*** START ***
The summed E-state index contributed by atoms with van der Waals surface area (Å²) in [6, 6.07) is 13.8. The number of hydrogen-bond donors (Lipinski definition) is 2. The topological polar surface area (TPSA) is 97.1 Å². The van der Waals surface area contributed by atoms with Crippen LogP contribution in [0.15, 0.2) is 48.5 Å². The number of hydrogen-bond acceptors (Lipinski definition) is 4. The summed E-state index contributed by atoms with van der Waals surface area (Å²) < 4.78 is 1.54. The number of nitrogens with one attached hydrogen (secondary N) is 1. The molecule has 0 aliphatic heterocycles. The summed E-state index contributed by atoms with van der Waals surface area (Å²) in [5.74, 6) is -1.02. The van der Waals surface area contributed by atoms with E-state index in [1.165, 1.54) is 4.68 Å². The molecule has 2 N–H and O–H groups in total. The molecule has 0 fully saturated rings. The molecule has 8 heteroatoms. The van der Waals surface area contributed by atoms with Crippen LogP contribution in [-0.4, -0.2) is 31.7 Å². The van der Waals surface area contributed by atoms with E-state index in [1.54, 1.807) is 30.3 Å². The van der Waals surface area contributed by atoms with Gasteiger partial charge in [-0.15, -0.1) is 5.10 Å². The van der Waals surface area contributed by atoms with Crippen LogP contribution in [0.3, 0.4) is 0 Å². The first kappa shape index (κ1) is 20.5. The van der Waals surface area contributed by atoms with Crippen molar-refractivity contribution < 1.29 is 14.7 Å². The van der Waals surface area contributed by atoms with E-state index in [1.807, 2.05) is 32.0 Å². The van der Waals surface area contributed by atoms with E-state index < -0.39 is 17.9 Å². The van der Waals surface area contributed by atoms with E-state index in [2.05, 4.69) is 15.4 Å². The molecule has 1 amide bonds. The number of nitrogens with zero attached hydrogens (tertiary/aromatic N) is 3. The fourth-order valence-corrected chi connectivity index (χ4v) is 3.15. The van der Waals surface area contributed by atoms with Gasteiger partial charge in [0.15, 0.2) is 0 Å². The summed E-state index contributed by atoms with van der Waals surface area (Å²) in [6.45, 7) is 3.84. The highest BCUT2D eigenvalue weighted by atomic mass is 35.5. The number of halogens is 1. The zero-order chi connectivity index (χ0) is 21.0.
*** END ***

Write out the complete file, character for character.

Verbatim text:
The summed E-state index contributed by atoms with van der Waals surface area (Å²) in [6, 6.07) is 13.8. The number of hydrogen-bond donors (Lipinski definition) is 2. The topological polar surface area (TPSA) is 97.1 Å². The van der Waals surface area contributed by atoms with Crippen LogP contribution in [0.15, 0.2) is 48.5 Å². The number of hydrogen-bond acceptors (Lipinski definition) is 4. The summed E-state index contributed by atoms with van der Waals surface area (Å²) < 4.78 is 1.54. The number of nitrogens with one attached hydrogen (secondary N) is 1. The molecule has 0 aliphatic heterocycles. The summed E-state index contributed by atoms with van der Waals surface area (Å²) in [5.74, 6) is -1.02. The van der Waals surface area contributed by atoms with E-state index in [1.165, 1.54) is 4.68 Å². The molecule has 2 N–H and O–H groups in total. The molecule has 0 fully saturated rings. The molecule has 8 heteroatoms. The van der Waals surface area contributed by atoms with Crippen LogP contribution in [-0.4, -0.2) is 31.7 Å². The van der Waals surface area contributed by atoms with E-state index in [1.54, 1.807) is 30.3 Å². The van der Waals surface area contributed by atoms with Gasteiger partial charge in [-0.15, -0.1) is 5.10 Å². The van der Waals surface area contributed by atoms with Crippen LogP contribution in [0.3, 0.4) is 0 Å². The first kappa shape index (κ1) is 20.5. The van der Waals surface area contributed by atoms with Crippen molar-refractivity contribution < 1.29 is 14.7 Å². The van der Waals surface area contributed by atoms with E-state index in [1.807, 2.05) is 32.0 Å². The van der Waals surface area contributed by atoms with E-state index < -0.39 is 17.9 Å². The van der Waals surface area contributed by atoms with E-state index in [2.05, 4.69) is 15.4 Å². The molecule has 1 amide bonds. The number of nitrogens with zero attached hydrogens (tertiary/aromatic N) is 3. The fourth-order valence-corrected chi connectivity index (χ4v) is 3.15. The van der Waals surface area contributed by atoms with Gasteiger partial charge in [0.15, 0.2) is 0 Å². The summed E-state index contributed by atoms with van der Waals surface area (Å²) in [6.45, 7) is 3.84. The highest BCUT2D eigenvalue weighted by atomic mass is 35.5. The number of halogens is 1. The zero-order chi connectivity index (χ0) is 21.0.